One of this year’s Nobel laureates in physics, Serge Haroche, has a few words of wisdom for fostering a good research environment.
Our experiments could only have succeeded with the reliable financial support provided by the institutions that govern our laboratory, supplemented by international agencies inside and outside Europe. European mobility programs also opened our laboratory to foreign visitors, bringing expertise and scientific culture to complement our own. During this long adventure in the micro-world, my colleagues and I have retained the freedom to choose our path without having to justify it with the promise of possible applications.
Unfortunately, the environment from which I benefited is less likely to be found by young scientists embarking on research now, whether in France or elsewhere in Europe. Scarcity of resources due to the economic crisis, combined with the requirement to find scientific solutions to practical problems of health, energy and the environment, tend to favour short-term, goal-oriented projects over long-term basic research. Scientists have to describe in advance all their research steps, to detail milestones and to account for all changes in direction. This approach, if extended too far, is not only detrimental to curiosity-driven research. It is also counterproductive for applied research, as most practical devices come from breakthroughs in basic research and would never have been developed out of the blue.
Haroche’s quip about short-termism being bad even for applied research is especially worth noting, since applied research is supposedly what short-termism seeks to encourage. The point is that the path of science is almost always unexpected and complex, and most applied research is the illegitimate albeit charming and often spectacularly successful offspring of blue-sky basic research. Neglect of this foundation is one major flaw I see with the whole concept of “translational medicine” which seems to lack an accurate appreciation of the haphazard way in which basic scientific principles have actually translated to practical medical therapies. Unless we know the underlying biology of disease, which even now is quite complex for us to grasp, it’s not going to be possible to have scientists sit in a room and think up treatments for Alzheimer’s disease and diabetes.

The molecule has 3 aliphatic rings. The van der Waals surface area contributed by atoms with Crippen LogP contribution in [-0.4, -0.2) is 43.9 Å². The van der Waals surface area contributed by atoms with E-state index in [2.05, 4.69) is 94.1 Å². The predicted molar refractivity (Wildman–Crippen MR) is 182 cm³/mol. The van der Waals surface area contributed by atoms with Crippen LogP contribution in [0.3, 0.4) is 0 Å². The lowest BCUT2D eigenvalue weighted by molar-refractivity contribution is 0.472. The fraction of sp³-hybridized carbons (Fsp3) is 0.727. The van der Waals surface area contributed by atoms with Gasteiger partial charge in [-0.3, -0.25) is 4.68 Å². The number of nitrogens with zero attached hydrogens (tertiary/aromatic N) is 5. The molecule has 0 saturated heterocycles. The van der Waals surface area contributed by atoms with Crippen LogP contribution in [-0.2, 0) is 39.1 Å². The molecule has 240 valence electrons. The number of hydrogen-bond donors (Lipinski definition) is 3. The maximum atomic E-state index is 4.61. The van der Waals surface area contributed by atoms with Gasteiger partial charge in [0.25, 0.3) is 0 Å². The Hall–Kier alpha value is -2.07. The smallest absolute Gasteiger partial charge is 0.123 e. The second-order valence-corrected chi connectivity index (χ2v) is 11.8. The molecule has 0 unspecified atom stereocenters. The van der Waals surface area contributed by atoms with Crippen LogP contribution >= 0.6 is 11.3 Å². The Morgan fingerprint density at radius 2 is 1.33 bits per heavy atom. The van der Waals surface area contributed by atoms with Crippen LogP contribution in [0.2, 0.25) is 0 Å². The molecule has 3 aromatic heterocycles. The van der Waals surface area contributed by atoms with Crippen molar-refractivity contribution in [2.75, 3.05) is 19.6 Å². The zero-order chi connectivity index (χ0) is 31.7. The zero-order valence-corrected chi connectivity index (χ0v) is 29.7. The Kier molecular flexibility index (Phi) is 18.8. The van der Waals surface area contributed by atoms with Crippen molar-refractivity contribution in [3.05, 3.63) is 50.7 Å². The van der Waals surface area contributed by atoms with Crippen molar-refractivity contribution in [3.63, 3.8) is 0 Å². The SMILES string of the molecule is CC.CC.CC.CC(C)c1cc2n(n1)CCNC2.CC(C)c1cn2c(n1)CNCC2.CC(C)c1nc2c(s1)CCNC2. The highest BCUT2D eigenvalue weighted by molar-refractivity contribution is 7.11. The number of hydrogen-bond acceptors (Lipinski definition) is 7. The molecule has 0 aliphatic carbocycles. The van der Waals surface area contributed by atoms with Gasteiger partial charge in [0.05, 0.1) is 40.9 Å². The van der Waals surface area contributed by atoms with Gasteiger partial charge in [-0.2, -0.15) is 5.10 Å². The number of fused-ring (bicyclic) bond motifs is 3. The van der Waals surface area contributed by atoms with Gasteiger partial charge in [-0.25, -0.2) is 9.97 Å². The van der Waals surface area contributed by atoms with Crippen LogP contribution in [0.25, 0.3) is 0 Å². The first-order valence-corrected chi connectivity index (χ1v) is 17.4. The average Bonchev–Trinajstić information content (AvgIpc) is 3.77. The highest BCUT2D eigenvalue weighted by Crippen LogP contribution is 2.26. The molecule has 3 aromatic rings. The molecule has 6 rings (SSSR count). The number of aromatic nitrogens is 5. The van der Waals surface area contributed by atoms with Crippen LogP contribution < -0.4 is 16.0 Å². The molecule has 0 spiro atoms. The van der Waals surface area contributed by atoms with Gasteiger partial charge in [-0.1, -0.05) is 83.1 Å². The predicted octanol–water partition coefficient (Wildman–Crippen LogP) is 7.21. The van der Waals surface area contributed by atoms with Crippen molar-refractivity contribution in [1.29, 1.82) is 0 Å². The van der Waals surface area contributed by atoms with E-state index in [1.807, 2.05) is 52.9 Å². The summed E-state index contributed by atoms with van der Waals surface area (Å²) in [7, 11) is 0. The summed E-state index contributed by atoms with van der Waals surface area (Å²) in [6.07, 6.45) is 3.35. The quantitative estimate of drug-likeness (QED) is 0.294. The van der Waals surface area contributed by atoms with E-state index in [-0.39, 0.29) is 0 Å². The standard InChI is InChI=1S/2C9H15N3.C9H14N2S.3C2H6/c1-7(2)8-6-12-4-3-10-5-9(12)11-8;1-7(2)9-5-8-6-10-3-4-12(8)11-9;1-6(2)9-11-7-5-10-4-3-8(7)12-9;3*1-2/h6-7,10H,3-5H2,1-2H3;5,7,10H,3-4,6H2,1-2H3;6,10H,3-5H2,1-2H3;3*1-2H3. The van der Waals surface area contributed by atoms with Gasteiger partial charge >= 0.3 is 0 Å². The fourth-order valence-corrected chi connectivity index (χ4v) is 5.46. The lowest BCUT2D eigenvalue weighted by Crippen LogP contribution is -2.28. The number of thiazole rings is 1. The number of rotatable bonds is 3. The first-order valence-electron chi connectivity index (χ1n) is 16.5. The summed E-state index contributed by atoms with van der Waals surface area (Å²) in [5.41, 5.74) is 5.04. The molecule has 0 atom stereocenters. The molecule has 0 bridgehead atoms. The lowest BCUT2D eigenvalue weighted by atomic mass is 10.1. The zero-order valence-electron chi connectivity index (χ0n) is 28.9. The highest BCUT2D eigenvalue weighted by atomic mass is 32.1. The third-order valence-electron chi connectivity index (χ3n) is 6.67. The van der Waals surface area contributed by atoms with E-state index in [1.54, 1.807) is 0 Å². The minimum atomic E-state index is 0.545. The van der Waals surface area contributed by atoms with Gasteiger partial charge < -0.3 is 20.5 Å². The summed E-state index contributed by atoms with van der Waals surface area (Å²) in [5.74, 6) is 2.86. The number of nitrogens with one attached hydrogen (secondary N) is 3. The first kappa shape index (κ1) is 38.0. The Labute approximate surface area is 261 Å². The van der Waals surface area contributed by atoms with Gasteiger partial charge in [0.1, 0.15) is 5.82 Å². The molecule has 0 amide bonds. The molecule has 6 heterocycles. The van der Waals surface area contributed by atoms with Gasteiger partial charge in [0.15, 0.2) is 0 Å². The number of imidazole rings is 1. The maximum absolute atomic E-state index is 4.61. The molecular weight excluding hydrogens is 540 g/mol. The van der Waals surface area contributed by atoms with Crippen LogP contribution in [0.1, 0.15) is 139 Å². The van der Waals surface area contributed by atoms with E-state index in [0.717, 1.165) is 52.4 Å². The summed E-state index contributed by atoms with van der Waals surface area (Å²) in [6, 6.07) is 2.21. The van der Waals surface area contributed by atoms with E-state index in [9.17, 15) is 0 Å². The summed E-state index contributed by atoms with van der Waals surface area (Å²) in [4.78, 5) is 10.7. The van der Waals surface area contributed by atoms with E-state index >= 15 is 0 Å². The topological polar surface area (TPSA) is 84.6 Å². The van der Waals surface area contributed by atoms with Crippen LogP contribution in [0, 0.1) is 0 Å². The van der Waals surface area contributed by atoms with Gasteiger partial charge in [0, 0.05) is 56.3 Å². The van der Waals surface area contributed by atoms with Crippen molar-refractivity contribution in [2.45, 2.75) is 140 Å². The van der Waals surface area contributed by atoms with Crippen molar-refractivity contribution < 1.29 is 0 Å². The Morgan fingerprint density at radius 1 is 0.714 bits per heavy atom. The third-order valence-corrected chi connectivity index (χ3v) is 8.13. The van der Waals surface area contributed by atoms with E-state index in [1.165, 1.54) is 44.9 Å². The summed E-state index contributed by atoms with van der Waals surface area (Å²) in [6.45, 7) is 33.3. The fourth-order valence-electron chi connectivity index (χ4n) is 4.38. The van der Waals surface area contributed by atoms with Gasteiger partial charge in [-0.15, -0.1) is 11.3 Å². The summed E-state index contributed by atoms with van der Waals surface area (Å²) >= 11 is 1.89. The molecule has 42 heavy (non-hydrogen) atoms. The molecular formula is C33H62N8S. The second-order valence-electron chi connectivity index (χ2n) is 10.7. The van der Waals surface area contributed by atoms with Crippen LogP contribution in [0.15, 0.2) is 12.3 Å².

On a related note, an article in Nature explores the phenomenal success of the MRC’s Laboratory of Molecular Biology at Cambridge which has produced 9 Nobel Laureates, the latest one in 2009. The piece also talks about similar successful experiments, for instance at Justus von Liebig’s laboratory in Germany or Ivan Pavlov’s laboratory in Russia and places a significant share of the productivity in successful labs on the shoulders of their leaders. The MRC’s leaders led less and interacted more. Tea was a daily tradition and Nobel Laureates sat at the same table with graduate students and postdocs during lunch. Everyone was encouraged to speak up and no one was afraid to ask what could be perceived as a stupid question; Tom Steitz who was awarded a prize for work on the ribosome remembers a meeting where director Max Perutz asked about the difference between prokaryotes and eukaryotes. The ideal leader directed less vertically and more horizontally.
A similar tradition was carried out in many other outstanding institutes producing famous scientists; these included the Institute for Advanced Study at Princeton (where Robert Oppenheimer used to say that “tea is where we explain to each other what we don’t understand”), Niels Bohr’s institute in Copenhagen which nurtured the founders of quantum mechanics and the forerunner of the MRC, Ernest Rutherford and Lawrence Bragg’s Cavendish Laboratories which discovered both the neutron and the structure of DNA. The same principle applied to industrial labs like Bell Labs and IBM; as Jon Gertner’s book on Bell Labs chronicles, Bell’s first director Mervin Kelly gave his scientists the same freedom. This freedom manifested itself even in the physical layout of the buildings which featured movable panels that allowed experimental and theoretical sanctums to connect. And it goes without saying that Kelly and most other successful directors were world class scientists themselves or at least people with a considerable scientific background. Contrast that with much of today’s corporate research enterprise where scientific leaders at the top have been replaced with lawyers and MBAs.
It’s also worth noting that these scientific leaders never made the mistake of equating quality with quantity; Rutherford’s lab even had a rule that forbade work after 6 PM except in rare cases. There’s a huge lesson there for professors and departments who insist that their students spend 12 or 14 hour days at the bench. As history has adequately demonstrated, it’s very much possible to work a productive 9 AM – 6 PM workday and still achieve significant results, and I have been told this is the way it still largely works in countries like Germany. The key lies in culture, collaboration and focus, not raw work hours. It’s really not that hard to understand that the best results arise when scientists are supplied with a general overarching plan but are otherwise left free to work out their own details for implementing it. And often the best short-term research is long-term research.
A friend of mine tells the story of her father who was working at a well-known government institution in the US. He quit when they started circulating forms that asked the scientists what they thought they would discover next year. “How the hell should I know what I am going to discover next year?”, wrote my friend’s father on the form before he stormed out.
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